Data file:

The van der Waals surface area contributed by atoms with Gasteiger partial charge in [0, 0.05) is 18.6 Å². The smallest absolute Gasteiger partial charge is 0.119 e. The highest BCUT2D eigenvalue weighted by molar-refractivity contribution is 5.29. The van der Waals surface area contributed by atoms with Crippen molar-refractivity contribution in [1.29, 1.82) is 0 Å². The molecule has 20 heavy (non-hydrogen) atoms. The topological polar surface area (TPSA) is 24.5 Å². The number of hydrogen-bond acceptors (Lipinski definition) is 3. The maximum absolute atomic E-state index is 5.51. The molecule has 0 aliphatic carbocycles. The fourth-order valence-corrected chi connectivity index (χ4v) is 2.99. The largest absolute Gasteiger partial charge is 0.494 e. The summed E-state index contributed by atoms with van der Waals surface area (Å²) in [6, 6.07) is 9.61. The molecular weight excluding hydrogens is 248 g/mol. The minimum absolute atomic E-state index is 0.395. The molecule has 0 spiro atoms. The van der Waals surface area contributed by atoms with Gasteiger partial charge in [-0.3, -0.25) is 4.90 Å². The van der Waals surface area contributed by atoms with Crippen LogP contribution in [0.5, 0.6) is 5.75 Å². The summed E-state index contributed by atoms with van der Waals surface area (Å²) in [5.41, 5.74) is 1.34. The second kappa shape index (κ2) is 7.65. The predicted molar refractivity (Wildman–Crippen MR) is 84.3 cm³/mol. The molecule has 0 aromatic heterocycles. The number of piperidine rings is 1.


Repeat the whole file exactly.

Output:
The van der Waals surface area contributed by atoms with Gasteiger partial charge in [0, 0.05) is 18.6 Å². The smallest absolute Gasteiger partial charge is 0.119 e. The highest BCUT2D eigenvalue weighted by molar-refractivity contribution is 5.29. The van der Waals surface area contributed by atoms with Crippen molar-refractivity contribution in [1.29, 1.82) is 0 Å². The molecule has 20 heavy (non-hydrogen) atoms. The topological polar surface area (TPSA) is 24.5 Å². The number of hydrogen-bond acceptors (Lipinski definition) is 3. The maximum absolute atomic E-state index is 5.51. The molecule has 0 aliphatic carbocycles. The fourth-order valence-corrected chi connectivity index (χ4v) is 2.99. The largest absolute Gasteiger partial charge is 0.494 e. The summed E-state index contributed by atoms with van der Waals surface area (Å²) in [6, 6.07) is 9.61. The molecular weight excluding hydrogens is 248 g/mol. The minimum absolute atomic E-state index is 0.395. The molecule has 0 spiro atoms. The van der Waals surface area contributed by atoms with Gasteiger partial charge in [-0.3, -0.25) is 4.90 Å². The van der Waals surface area contributed by atoms with Crippen LogP contribution in [0.5, 0.6) is 5.75 Å². The summed E-state index contributed by atoms with van der Waals surface area (Å²) in [5.41, 5.74) is 1.34. The second kappa shape index (κ2) is 7.65. The predicted molar refractivity (Wildman–Crippen MR) is 84.3 cm³/mol. The molecule has 0 aromatic heterocycles. The number of piperidine rings is 1.